The term “block train” is used in commercial parlance. It is a direct train of a defined maximum length and capacity on a specific route. The company that buys and markets the block train bears the risk in terms of capacity utilisation.
Gateways are terminals where, besides road-rail transhipment, it is also possible to switch loading units between trains (rail-rail transhipment). The secondary gateway system guarantees optimum links between the national and international train systems and facilitates the gradual integration of single-wagon services by transferring them into the existing direct train systems.
Weight advantage: 44-tonne regulation
Vehicles that are used on the first and final leg to the nearest suitable Combined Transport terminal may have an overall weight of 44 tonnes, which is 4 tonnes more than vehicles used for road-only transport.
Piggyback Transport is a description of an earlier version of Combined Transport that was mainly used to define the scope of container transport. It is a type of Combined Transport in which goods vehicles, tractor-trailers or semi-trailers are loaded onto special railway wagons. Generally speaking, the term “Piggyback Transport” is no longer in use today. It does continue to be used in individual publications, however, including legislation relating to hazardous goods.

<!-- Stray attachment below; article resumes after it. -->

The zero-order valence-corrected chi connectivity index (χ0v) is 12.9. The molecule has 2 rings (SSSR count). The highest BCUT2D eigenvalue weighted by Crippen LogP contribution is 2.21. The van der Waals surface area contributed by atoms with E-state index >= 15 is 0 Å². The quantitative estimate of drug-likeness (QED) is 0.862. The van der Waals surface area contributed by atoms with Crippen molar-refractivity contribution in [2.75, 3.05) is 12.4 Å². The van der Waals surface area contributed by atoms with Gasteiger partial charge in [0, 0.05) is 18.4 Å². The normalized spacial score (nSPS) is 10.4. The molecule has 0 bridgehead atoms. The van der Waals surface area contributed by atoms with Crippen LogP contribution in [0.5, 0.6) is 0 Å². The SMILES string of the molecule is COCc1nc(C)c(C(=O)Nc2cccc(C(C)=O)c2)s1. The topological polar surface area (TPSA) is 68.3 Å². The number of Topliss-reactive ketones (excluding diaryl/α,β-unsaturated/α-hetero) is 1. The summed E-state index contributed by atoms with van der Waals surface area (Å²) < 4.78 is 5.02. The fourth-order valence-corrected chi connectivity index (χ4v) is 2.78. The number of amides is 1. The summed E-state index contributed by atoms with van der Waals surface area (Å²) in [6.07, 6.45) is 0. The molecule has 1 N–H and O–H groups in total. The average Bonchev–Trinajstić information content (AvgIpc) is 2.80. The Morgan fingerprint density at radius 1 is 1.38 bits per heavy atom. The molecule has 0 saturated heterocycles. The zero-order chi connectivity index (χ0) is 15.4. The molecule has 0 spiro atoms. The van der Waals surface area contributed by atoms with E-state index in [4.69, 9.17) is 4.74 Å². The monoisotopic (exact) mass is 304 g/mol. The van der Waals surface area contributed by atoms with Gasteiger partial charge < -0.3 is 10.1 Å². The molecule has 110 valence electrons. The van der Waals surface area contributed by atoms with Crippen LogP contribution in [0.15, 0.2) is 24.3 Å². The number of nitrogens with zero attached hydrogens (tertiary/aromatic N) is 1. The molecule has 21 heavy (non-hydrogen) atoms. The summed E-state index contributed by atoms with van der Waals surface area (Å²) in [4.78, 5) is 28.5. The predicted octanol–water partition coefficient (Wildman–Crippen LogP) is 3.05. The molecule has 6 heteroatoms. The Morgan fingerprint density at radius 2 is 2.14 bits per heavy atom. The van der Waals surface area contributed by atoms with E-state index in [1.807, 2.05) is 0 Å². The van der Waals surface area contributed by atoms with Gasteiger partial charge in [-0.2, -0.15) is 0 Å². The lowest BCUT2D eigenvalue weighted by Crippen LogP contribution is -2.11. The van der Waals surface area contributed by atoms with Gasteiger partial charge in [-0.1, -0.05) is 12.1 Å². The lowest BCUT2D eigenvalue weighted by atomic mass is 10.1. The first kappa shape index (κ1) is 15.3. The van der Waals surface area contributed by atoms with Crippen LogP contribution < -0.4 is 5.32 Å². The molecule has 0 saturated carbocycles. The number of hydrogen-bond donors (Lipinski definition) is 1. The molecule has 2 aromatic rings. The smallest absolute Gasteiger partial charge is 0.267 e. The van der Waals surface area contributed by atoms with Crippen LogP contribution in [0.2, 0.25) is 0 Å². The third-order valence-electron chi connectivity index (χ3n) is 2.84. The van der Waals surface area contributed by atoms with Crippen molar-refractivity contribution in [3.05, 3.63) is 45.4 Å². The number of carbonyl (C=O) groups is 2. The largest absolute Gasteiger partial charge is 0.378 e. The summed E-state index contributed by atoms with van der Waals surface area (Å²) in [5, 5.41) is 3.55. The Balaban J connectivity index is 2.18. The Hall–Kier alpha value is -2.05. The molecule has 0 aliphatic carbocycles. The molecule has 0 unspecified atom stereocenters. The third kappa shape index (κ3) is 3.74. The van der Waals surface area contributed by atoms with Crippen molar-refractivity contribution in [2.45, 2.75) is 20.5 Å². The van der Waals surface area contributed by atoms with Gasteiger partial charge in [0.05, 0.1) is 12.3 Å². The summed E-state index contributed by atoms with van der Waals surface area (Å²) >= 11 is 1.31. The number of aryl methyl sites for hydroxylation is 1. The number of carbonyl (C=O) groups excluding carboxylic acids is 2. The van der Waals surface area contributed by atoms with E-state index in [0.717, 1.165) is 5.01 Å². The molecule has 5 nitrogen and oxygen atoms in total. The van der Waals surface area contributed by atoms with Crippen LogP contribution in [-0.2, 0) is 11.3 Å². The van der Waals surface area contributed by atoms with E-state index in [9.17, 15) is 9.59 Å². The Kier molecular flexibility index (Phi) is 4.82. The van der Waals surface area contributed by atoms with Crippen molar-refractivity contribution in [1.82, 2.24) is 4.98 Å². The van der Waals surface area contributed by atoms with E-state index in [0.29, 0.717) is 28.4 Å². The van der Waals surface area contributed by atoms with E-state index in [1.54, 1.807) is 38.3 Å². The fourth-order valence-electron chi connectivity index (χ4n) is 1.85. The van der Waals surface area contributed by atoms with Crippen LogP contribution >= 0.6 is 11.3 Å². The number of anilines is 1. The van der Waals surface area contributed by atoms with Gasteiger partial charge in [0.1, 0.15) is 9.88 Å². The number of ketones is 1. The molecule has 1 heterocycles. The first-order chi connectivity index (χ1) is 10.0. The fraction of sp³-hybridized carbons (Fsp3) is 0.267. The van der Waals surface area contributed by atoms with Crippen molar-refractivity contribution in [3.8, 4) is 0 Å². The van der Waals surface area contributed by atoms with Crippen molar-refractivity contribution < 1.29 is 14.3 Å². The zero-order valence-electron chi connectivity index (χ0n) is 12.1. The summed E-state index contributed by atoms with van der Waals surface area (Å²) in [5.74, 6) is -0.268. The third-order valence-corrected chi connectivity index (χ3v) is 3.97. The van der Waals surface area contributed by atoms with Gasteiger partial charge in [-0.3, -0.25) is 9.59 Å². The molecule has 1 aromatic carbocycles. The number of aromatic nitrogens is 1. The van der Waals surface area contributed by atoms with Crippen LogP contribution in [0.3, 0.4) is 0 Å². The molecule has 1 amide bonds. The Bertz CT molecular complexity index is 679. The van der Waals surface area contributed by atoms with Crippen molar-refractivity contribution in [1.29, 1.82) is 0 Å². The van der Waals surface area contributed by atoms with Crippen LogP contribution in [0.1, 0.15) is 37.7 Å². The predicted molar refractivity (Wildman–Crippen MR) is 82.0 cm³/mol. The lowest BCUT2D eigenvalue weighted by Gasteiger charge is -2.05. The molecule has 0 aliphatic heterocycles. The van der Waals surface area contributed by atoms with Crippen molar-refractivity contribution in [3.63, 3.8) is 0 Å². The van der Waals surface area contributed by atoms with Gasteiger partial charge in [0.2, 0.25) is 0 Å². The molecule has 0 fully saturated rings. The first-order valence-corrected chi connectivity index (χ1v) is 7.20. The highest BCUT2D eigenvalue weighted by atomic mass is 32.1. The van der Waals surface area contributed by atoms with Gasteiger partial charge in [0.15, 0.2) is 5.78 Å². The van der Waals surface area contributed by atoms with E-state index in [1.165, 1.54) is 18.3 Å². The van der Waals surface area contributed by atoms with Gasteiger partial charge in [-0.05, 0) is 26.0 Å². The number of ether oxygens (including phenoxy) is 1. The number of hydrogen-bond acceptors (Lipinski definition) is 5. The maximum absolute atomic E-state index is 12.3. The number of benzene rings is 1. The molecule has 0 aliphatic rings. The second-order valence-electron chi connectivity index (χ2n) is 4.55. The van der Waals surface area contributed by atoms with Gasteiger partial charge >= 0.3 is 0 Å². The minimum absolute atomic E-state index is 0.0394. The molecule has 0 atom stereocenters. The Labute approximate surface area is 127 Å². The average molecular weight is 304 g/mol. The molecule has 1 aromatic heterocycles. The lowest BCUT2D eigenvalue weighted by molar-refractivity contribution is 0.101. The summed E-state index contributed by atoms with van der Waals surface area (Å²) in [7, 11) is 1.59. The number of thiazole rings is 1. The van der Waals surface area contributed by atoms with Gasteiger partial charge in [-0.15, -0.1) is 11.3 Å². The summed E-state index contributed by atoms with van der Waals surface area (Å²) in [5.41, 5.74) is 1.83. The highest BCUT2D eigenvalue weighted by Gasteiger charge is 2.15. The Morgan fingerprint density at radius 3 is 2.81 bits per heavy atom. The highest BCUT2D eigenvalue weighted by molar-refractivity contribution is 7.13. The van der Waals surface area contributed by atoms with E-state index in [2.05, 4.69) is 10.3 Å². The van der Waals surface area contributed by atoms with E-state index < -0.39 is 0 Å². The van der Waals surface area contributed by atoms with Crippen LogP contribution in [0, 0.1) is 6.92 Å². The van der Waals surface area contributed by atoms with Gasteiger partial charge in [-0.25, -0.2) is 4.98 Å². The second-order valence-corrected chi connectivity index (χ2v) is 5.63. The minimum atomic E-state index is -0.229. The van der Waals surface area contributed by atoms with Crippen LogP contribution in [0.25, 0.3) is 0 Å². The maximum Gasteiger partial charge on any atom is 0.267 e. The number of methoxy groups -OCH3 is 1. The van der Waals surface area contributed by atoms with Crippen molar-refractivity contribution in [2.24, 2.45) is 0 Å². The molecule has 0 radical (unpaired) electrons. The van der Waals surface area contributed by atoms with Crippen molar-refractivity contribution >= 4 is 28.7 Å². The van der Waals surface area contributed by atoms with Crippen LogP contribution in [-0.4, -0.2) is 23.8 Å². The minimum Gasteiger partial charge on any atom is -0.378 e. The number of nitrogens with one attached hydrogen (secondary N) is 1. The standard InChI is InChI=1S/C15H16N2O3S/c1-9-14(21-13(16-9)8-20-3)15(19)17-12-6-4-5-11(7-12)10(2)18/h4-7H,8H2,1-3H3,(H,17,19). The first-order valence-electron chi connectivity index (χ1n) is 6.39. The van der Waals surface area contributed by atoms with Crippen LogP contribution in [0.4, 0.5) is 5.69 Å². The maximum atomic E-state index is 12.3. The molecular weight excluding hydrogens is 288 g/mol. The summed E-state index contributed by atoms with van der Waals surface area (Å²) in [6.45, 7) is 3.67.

The term Intermodal Transport is often used synonymously with Combined Transport.
Code number plate
Yellow code number plates are not only used to indicate official authorisation, they also facilitate the correct allocation of loading units and wagons during routine terminal operations.
Combined Transport (CT) is the generic term for freight transport in which loading units (swap bodies, containers, semi-trailers and complete lorries) are conveyed over the entire distance by at least two different modes of transport. In contrast to “broken” services, in which the actual goods are reloaded, the complete loading units are switched from one mode of transport to another in the chain of Combined Transport.